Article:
Negative Interest Rates and Holding Cash instead of bonds

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bligh
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Negative Interest Rates and Holding Cash instead of bonds

Post by bligh » Wed Mar 25, 2020 2:12 pm

I was curious to see what everyone's thoughts were on the US Treasuries nominal interest rates starting to go negative.

Negative rates come to the US: 1-month and 3-month Treasury bill yields are now below zero:
https://www.cnbc.com/2020/03/25/negativ ... ative.html

Now that the U.S is in the process of joining other developed markets in providing negative interest rates on government bonds, I am not sure how that affects the bond portion of the portfolio. Anyone know what percentage of BND (Vanguard US. Total Bond Index) is made up of these short term treasuries?

I am wondering if it still makes to hold these. Perhaps it is time to go to start moving fixed income to cash?

venus_06
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Re: Negative Interest Rates and Holding Cash instead of bonds

Post by venus_06 » Wed Mar 25, 2020 2:29 pm

A (maybe stupid) question: how will this impact the rates on money market funds, for example Vanguard Treasury VUSXX or Prime VMMXX or funds that hold these short term T bills? I heard discussions about liquidity and maintaining the NAV at 1.00, but what about when the underlying assets start going to negative yield? Does that mean the yields on the MMFs might not only go close to zero but could also go negative, or I'm just overthinking this?

bberris
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Re: Negative Interest Rates and Holding Cash instead of bonds

Post by bberris » Thu Mar 26, 2020 8:56 am

Reposting from another thread:

GORXX, the cash sweep vehicle I selected for TDA, is showing 0.01 % yield, and -0.28 % unsubsidized. Are they really eating that? Not a good time to run a US treasury money market fund. I'm guessing they will close it for new cash soon.

On a related note, SIPC protects cash balances up to $250,000.

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Phineas J. Whoopee
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Re: Negative Interest Rates and Holding Cash instead of bonds

Post by Phineas J. Whoopee » Thu Mar 26, 2020 8:57 pm

SiPC insurance does not guarantee the yield of one's fixed income assets. It only guarantees they will still exist should the broker fail and it turns out the principals stole the assets. That's hard to do unless one is trying to outfox the markets with restricted securities, as happened with Bernie Madoff. Ordinary mutual fund companies do not hold the assets themselves, therefore can't steal them. Under the Investment Company Act of 1940 mutual fund companies must contract with a third party to hold the assets.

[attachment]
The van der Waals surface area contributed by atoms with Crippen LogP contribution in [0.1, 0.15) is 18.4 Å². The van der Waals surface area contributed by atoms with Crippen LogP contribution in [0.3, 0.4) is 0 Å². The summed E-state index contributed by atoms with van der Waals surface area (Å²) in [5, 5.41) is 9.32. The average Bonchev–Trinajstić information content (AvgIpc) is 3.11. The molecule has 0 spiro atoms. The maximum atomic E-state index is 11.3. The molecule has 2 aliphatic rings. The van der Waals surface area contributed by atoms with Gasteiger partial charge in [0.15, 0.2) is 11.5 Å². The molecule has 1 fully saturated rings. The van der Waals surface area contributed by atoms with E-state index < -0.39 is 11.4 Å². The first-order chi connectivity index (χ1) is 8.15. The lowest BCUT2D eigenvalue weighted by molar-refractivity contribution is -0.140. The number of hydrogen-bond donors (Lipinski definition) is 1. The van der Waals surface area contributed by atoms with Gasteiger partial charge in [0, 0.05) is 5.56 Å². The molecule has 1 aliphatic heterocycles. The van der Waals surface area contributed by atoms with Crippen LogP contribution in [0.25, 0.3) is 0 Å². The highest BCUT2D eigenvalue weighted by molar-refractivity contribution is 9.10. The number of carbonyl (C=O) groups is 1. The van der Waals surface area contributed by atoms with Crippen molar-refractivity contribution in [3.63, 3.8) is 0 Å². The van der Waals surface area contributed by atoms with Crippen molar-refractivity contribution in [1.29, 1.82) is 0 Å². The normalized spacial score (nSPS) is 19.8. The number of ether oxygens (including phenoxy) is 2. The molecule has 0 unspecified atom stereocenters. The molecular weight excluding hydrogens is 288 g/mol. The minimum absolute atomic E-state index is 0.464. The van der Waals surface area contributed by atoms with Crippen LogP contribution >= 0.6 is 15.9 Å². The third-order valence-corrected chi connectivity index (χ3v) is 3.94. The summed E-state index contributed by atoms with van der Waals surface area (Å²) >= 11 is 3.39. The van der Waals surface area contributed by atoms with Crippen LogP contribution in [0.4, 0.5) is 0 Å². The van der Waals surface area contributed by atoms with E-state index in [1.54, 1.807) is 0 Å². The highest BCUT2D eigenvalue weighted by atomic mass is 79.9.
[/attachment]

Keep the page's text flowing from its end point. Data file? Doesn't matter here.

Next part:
HSBC won't steal your Ford stock, because if it did its lucrative custodial business would dry up. MF Global, often used as a counterexample, existed specifically for the purpose of holding non-SIPC-covered assets, strictly for sophisticated investors who needed no protection. It took years, but eventually the liquidator recovered all investors' original assets.

Mr. Madoff, of course, similarly limited his investors to accredited ones who by definition need no protection. He's asked for compassionate release due to terminal kidney disease. I have no personal ill will toward him, but of course there's a reason he drew a sentence of 150 years. I'll accept the outcome of the court case.

PJW

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Random Musings
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Re: Negative Interest Rates and Holding Cash instead of bonds

Post by Random Musings » Thu Mar 26, 2020 9:07 pm

One concern I have is that with the stimulus package that our government will be issuing a lot of debt. Perhaps a supply shock that will make yields go up.

RM
I figure the odds be fifty-fifty I just might have something to say. FZ

GaryA505
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Re: Negative Interest Rates and Holding Cash instead of bonds

Post by GaryA505 » Thu Mar 26, 2020 11:01 pm

I was wondering if it would be better to use money market or total bond, so maybe I'll just put half in each. That way I can only be half wrong and half right.

justsomeguy2018
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Re: Negative Interest Rates and Holding Cash instead of bonds

Post by justsomeguy2018 » Thu Mar 26, 2020 11:10 pm

GaryA505 wrote:
Thu Mar 26, 2020 11:01 pm
I was wondering if it would be better to use money market or total bond, so maybe I'll just put half in each. That way I can only be half wrong and half right.
That's what I did.

123
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Re: Negative Interest Rates and Holding Cash instead of bonds

Post by 123 » Thu Mar 26, 2020 11:14 pm

We hold a couple of 12 month treasury bills maturing in June. When I browsed our accounts this afternoon I saw that the broker's mark-to-market evaluation of each bond is a current valuation that is a (ever so) slightly higher than their par value. If I could get a bid price is in the range of the mark-to-market value I might be better off selling them and then placing the proceeds in a CD. Based on my current situation the value of the bonds will decrease (due to negative interest rate) until they reach their par value in June. Something for me to think about.